Nick Swisher expressed remorse after the Yankees’ 4-3 win over the Twins.
“It’s sad,” Swisher said. “I didn’t mean to do that.”
He injured Minnesota’s new second baseman, Tsuyoshi Nishioka, with a hard take-out slide to the inside of the bag in the seventh. Swisher broke up the double play, but he also fractured Nishioka’s left fibula. Before Nishioka left Yankee Stadium, Swisher visited with him and told him that he was sorry.
“I’m glad I got a chance to talk to him,” Swisher said. “It definitely eased my mind. He told me, ‘It’s not your fault. Don’t feel bad.’ I know I play hard, but you don’t ever want to go in there trying to hurt somebody.”
Ron Gardenhire gave Swisher a pass.
“It was a good slide,” the Minnesota manager said. “Swisher is a clean player.”
A.J. Burnett was healthier than during his first start when he was plagued by sinus and throat infections, yet the result was the same. He won again. But he has been Mr. April for the Yankees, now 7-0 with a 3.91 ERA in 12 starts during this month in three seasons here. He knows he needs to find the consistency in the rest of the months.
Still, his changeup has been effective for him so far.
“I’ve said all along it’s a big pitch for me,” Burnett said. “Hopefully this year the stubbornness is gone and I can use it more like I did today.”
Joe Girardi likes what he has seen so far. Burnett has tweaked his delivery slightly since last season.
“I’ve seen a difference in his stuff,” Girardi said. “His breaking ball is totally different from last year. It had more of the downward (movement) that we were accustomed to seeing in 2009 and that I watched so much on tape in 2008, when I watched him pitch against us.”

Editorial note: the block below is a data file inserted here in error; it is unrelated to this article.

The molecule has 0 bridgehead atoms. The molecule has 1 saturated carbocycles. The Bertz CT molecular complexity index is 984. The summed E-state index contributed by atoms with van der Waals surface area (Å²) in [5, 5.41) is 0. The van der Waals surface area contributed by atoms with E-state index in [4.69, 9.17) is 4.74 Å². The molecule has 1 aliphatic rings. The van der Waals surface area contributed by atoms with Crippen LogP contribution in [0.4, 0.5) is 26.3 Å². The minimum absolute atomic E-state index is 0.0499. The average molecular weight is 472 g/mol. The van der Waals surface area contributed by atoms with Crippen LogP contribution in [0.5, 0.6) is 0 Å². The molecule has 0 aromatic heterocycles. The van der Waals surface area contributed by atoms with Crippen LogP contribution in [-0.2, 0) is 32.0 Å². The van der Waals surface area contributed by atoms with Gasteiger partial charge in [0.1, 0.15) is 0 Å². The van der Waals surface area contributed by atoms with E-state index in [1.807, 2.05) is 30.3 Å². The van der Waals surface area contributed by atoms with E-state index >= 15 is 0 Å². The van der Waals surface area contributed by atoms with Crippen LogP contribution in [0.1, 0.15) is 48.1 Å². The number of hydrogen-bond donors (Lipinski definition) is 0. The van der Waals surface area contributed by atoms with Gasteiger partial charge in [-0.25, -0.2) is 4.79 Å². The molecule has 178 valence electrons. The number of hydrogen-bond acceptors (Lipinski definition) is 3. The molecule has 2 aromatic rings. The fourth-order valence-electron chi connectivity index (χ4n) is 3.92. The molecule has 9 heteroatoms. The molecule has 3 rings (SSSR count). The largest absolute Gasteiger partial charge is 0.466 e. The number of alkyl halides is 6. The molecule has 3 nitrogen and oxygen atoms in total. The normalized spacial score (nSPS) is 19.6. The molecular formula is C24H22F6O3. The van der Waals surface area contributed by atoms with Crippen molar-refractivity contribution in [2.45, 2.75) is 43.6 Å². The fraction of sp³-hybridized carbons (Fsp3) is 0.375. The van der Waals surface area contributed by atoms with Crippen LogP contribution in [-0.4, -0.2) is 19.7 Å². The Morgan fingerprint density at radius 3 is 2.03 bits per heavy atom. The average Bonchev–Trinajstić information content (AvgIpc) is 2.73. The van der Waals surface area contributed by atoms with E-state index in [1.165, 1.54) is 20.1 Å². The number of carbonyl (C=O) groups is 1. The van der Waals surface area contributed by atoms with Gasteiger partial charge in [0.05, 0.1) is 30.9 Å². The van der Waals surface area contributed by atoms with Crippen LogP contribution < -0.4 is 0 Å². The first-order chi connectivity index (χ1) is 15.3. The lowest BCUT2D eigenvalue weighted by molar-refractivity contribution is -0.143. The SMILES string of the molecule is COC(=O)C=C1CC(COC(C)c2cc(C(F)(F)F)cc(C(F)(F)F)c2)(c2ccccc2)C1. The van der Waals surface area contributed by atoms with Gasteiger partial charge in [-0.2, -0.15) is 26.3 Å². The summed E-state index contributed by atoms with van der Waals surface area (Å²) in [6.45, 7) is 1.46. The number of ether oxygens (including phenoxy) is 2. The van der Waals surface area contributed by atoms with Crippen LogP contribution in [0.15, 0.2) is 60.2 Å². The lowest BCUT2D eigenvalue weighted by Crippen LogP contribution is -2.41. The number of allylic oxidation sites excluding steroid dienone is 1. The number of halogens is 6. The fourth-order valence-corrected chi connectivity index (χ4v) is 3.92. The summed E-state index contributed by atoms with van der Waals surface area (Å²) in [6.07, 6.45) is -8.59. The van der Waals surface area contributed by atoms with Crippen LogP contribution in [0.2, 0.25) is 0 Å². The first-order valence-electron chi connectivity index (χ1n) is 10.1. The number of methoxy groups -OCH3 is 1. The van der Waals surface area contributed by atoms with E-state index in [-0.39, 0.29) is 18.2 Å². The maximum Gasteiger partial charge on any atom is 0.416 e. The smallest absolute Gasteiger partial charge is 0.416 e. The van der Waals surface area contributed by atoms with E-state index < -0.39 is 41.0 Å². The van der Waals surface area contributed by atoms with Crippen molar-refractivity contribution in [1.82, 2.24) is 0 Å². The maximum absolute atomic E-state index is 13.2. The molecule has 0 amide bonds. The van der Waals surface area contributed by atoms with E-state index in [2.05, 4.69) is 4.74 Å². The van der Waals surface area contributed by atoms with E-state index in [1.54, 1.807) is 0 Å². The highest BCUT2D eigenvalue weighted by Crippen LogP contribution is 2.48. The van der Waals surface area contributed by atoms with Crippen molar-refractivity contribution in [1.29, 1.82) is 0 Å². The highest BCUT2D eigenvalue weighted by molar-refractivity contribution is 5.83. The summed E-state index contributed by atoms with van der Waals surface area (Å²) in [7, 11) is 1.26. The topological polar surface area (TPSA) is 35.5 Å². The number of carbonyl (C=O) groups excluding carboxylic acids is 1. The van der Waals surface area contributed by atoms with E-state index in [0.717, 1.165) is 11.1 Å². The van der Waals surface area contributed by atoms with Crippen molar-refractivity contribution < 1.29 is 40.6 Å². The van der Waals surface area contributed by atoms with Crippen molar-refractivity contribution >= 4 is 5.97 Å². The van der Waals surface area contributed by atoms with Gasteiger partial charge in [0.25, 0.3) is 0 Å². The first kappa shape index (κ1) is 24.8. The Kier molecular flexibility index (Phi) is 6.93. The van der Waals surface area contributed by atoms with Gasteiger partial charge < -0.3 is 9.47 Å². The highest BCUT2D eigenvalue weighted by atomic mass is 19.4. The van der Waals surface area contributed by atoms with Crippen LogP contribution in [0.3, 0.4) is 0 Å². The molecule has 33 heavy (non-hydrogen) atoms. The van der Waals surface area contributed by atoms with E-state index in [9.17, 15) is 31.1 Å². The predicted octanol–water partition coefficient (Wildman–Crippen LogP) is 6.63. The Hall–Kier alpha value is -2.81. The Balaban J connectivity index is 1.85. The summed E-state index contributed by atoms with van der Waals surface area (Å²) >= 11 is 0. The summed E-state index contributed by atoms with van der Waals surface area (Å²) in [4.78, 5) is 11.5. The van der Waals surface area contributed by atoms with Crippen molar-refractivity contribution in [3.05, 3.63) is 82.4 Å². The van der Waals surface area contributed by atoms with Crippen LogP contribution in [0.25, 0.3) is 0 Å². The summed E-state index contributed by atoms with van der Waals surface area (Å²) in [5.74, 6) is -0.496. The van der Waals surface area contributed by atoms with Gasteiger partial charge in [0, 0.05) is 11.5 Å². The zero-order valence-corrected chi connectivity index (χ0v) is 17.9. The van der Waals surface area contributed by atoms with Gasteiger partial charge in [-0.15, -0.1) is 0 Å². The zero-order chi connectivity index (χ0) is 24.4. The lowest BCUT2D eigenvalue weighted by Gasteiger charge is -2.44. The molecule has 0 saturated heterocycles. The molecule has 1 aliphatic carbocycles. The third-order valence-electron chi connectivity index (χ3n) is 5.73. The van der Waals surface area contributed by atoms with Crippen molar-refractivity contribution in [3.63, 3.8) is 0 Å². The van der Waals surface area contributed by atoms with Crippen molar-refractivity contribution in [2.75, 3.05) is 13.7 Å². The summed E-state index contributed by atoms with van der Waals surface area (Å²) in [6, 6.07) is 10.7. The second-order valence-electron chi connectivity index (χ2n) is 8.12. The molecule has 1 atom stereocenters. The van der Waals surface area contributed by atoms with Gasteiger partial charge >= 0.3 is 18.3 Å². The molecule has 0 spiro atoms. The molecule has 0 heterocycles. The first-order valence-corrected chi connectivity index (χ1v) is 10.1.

Rafael Soriano pitched a one-hit eighth and certainly had better command than Tuesday night when he walked a career-high-tying three and was charged with a career-high-tying four runs in the 5-4, 10-inning loss. He said his arm was looser in this appearance.
“I felt better today,” Soriano said. Yes, he did meet with the media, unlike after the previous outing.
So now it’s Yankees-Red Sox. The three-game series starts Friday at 2:05 with the Phil Hughes and John Lackey as the starters. The Yankees, as they should, are still expecting Boston to be formidable despite its surprising 0-6 start. This will be the Red Sox’s home opener.
“They know they’re a very good club and we know that as well,” Girardi said. “They have veterans. I’m sure there’s no panic in that room.”
It will be interesting to check out the mood outside that room, specifically with the fans in the stands.
“There are 156 games left,” Derek Jeter said. “I’m pretty sure they’ll win their share of games. I think a lot of times people pay too much attention to the first week of the season.”